A29: Currently, the Malicious Software Removal Tool is not supported on a Windows Embedded computer.

    Q30: Does running of the tool require any security updates to be installed on the computer?
    A30: No. Unlike most previous cleaner tools that were produced by Microsoft, the Malicious Software Removal tool does not require any security update prerequisites. However, it is strongly recommended that all critical updates be installed before using the tool, to help prevent reinfection by malicious software that takes advantage of security vulnerabilities.

    Q31: Why did my taskbar disappear and reappear when I ran the tool?
    A31: If the tool finds malicious software on a computer, the Malicious Software Removal Tool may have to restart Windows Explorer to remove the malicious software. This causes the taskbar to disappear and reappear but does not affect any part of your data.

    Q32: Can I deploy this tool by using SUS or SMS? Is it compatible with MBSA?
    A32: For information about deploying this tool, click the following article number to view the article in the Microsoft Knowledge Base:
    891716 Deployment of the Microsoft Windows Malicious Software Removal Tool in an enterprise environment

    Q33: Do I need the previous cleaner tools installed to run the Malicious Software Removal Tool?
    A33: No.

    Q34: Is there a newsgroup available to discuss this tool?
    A34: Yes. You can use the microsoft.public.security.virus newsgroup.

    MS AntiSpyware vs Ad-Aware vs SpyBot

    http://www.flexbeta.net/main/article...ion=show&id=84
    Last edited by fords8; 01-13-05 at 01:38 AM.

  2. #2
    Ft. Couch! morbidpete's Avatar
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    justread about that yesturday..ya beet me to the post..lol

  3. #3
    Elite Member ghost's Avatar
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    It came down in the automatic update yesterday to all my XP boxes.

  4. #4
    Certified SG Addict CableDude's Avatar
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    Not downloading it.

  5. #5
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    Lightbulb

    Anyone care to revisit this thread and answer #'s 3 and 27?

    I'm loading 4 laptops for clients and everytime I get updates, that piece of chit is in there. I have gone to the MS Updates page and unselected and told it to never ask again and lo and behold, one reboot later it is there trying to piggyback in the next load. No biggy for me, most of my rigs are linux boxes, but Googling only finds bright sunshiny reviews of how benign and incompetent it is at doing the job MS couldn't do in the 1st place.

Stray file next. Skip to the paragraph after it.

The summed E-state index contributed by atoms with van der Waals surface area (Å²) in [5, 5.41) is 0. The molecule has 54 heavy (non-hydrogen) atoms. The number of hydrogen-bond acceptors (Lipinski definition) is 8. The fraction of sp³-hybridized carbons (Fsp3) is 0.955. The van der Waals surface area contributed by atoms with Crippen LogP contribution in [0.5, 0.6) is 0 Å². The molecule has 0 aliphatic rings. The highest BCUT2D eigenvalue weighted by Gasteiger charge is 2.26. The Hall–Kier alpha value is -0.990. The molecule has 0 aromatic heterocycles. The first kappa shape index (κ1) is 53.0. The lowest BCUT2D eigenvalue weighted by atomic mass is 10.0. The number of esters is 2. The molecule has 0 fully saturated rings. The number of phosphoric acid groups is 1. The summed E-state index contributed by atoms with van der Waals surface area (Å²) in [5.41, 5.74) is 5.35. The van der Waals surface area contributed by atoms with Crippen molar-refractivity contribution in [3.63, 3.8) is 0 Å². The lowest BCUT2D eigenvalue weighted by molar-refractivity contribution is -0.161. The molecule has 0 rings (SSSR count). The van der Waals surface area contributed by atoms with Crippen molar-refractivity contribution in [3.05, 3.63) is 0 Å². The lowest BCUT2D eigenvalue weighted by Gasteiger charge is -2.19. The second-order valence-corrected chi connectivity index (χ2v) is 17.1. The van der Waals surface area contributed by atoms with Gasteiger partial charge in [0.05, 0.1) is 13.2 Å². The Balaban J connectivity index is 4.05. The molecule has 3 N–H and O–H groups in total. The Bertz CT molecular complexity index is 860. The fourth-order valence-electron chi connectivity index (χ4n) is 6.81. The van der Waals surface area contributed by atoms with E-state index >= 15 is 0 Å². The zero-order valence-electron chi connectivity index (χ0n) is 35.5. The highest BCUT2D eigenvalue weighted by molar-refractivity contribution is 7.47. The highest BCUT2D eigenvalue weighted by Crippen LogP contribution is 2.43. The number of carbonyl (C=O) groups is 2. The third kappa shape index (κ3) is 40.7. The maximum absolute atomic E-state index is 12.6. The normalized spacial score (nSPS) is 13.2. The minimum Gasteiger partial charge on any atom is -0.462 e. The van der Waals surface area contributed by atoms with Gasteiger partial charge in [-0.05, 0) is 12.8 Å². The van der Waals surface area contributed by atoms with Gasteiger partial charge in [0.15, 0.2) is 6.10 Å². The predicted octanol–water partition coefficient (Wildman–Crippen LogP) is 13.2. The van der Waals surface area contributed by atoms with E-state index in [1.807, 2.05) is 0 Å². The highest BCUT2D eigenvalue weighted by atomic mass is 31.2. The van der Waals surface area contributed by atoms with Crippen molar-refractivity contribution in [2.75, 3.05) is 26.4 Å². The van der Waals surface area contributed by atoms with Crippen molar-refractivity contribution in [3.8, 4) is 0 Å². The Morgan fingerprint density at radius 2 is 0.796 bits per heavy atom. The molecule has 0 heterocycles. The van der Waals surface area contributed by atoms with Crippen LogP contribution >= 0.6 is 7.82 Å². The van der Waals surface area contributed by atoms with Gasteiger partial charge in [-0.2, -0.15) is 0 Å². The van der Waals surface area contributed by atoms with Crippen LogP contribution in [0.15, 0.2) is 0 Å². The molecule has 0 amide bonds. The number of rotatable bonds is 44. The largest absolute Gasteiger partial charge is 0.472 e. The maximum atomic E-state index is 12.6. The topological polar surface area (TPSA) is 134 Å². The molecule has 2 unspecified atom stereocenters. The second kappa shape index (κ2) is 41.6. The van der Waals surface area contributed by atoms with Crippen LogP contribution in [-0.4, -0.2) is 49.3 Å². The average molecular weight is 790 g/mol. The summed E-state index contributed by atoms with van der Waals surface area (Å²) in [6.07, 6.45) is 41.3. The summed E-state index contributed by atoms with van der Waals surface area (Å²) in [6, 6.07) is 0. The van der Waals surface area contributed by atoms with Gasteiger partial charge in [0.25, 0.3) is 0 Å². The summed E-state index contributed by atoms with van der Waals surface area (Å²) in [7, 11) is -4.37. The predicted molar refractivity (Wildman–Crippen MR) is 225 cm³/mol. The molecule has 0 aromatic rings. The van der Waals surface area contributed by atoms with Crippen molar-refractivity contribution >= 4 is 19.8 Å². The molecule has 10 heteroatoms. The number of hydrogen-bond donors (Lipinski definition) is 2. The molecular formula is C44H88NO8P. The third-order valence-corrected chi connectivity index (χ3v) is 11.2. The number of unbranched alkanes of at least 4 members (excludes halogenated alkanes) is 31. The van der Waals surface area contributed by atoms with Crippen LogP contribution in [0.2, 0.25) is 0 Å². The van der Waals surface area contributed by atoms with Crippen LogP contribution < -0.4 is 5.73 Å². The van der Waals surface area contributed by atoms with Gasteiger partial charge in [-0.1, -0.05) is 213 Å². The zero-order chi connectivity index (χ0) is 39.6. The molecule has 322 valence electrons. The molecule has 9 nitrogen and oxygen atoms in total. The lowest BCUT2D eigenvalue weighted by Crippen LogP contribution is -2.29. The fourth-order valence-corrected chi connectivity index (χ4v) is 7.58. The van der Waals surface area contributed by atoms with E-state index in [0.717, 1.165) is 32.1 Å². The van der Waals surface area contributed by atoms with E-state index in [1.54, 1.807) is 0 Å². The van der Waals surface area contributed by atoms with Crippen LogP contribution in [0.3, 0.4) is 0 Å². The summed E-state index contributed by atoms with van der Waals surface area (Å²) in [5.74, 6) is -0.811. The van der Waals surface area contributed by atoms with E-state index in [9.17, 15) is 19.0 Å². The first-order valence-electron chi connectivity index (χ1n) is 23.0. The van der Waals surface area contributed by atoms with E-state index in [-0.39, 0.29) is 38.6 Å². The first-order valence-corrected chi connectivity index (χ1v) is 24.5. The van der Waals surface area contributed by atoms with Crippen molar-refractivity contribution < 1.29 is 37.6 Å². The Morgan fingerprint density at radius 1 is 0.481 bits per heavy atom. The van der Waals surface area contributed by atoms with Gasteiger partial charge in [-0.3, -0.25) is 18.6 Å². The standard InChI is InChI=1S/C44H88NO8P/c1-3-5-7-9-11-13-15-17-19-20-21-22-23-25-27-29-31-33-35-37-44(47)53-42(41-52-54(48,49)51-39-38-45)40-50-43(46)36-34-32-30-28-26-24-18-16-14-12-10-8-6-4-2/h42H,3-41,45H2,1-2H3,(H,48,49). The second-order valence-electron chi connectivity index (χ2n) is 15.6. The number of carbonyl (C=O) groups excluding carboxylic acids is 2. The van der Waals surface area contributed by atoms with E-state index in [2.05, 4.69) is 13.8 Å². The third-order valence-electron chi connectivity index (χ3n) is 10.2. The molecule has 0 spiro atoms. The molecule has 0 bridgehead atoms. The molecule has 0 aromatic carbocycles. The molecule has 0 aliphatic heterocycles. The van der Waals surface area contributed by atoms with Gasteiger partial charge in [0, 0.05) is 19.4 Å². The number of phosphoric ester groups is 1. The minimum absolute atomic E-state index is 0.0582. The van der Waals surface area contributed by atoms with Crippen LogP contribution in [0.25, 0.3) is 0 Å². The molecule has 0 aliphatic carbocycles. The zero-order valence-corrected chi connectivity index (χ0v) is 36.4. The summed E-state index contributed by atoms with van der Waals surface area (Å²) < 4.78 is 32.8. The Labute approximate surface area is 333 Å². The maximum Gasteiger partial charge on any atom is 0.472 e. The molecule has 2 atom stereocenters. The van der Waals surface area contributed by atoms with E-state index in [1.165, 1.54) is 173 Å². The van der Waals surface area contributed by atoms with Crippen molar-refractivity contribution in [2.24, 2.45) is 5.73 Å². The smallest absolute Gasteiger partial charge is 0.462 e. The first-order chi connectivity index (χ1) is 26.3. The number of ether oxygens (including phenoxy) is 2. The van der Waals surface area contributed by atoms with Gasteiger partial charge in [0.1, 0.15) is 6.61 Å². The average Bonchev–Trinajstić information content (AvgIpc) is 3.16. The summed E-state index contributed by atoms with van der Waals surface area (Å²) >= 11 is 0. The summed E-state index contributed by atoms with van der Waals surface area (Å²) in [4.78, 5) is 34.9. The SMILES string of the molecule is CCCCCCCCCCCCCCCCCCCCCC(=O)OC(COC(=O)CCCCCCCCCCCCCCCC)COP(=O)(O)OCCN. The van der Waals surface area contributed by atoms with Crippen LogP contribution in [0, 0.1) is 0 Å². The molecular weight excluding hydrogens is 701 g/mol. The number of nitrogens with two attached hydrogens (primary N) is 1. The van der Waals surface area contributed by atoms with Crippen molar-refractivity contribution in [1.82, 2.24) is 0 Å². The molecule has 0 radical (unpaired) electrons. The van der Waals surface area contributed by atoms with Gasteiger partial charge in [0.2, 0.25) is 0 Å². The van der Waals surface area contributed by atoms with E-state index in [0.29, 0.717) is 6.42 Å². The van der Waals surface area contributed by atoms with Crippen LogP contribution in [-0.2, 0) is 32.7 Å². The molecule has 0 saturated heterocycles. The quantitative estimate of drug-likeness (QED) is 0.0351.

So, anyone care to expound on #3: how to remove permanently, and #27: How to prevent it sneaking in next batch? This is worse than the WGA, at least now they give you a chance to tell them "No way".

  6. #6
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    Sigs aren't retro, eh?

  7. #7
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    Quote Originally Posted by meiny mo View Post
    Anyone care to revisit this thread and answer #'s 3 and 27?

    I'm loading 4 laptops for clients and everytime I get updates, that piece of chit is in there. I have gone to the MS Updates page and unselected and told it to never ask again and lo and behold, one reboot later it is there trying to piggyback in the next load. No biggy for me, most of my rigs are linux boxes, but Googling only finds bright sunshiny reviews of how benign and incompetent it is at doing the job MS couldn't do in the 1st place.

    So, anyone care to expound on #3: how to remove permanently, and #27: How to prevent it sneaking in next batch? This is worse than the WGA, at least now they give you a chance to tell them "No way".


    Disabling Windows Update for Malicious Software Removal Tool:

    Windows Registry Editor Version 5.00

    [HKEY_LOCAL_MACHINE\SOFTWARE\Policies\Microsoft\MRT]
    "DontOfferThroughWUAU"=dword:00000001

  8. #8
    R.I.P. Nov 2015 RaisinCain's Avatar
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    The tool is and has always been crap and MS's feeble attempt at securing its OS... just like security essentials. Anyone running these "tools isa fool.

  9. #9
    Moderator YeOldeStonecat's Avatar
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    Quote Originally Posted by RaisinCain View Post
    The tool is and has always been crap and MS's feeble attempt at securing its OS... just like security essentials. Anyone running these "tools isa fool.
    So I guess a lot of us that have massive experience in the field, and do this professionally for a living, is a "fool"...
    Hmmm...nah, I don't think so. Plenty of good business success backing us up. MSE ain't the best...but for a freebie it's OK..and it doesn't cripple the operating system with really bad "false positive" oops's that the other freebie AV apps all have on a nearly yearly basis.

    And I can't begin to count now many times I've seen MSRT file, and remove, remnants of a malware infection after MWB, Spybot, SAS, Hitman, Avast, Eset, Kaspersky, ADWCleaner, <insert a buncha other stuff> have been on a system.

    While it's far from the best utility out there, and it's certainly not one of the first tools that gets run...not even the middle of the pack, as an occasional followup, or at least part of the regular windows updates to run in the background, it's fine.

    time to bury this 2005 thread.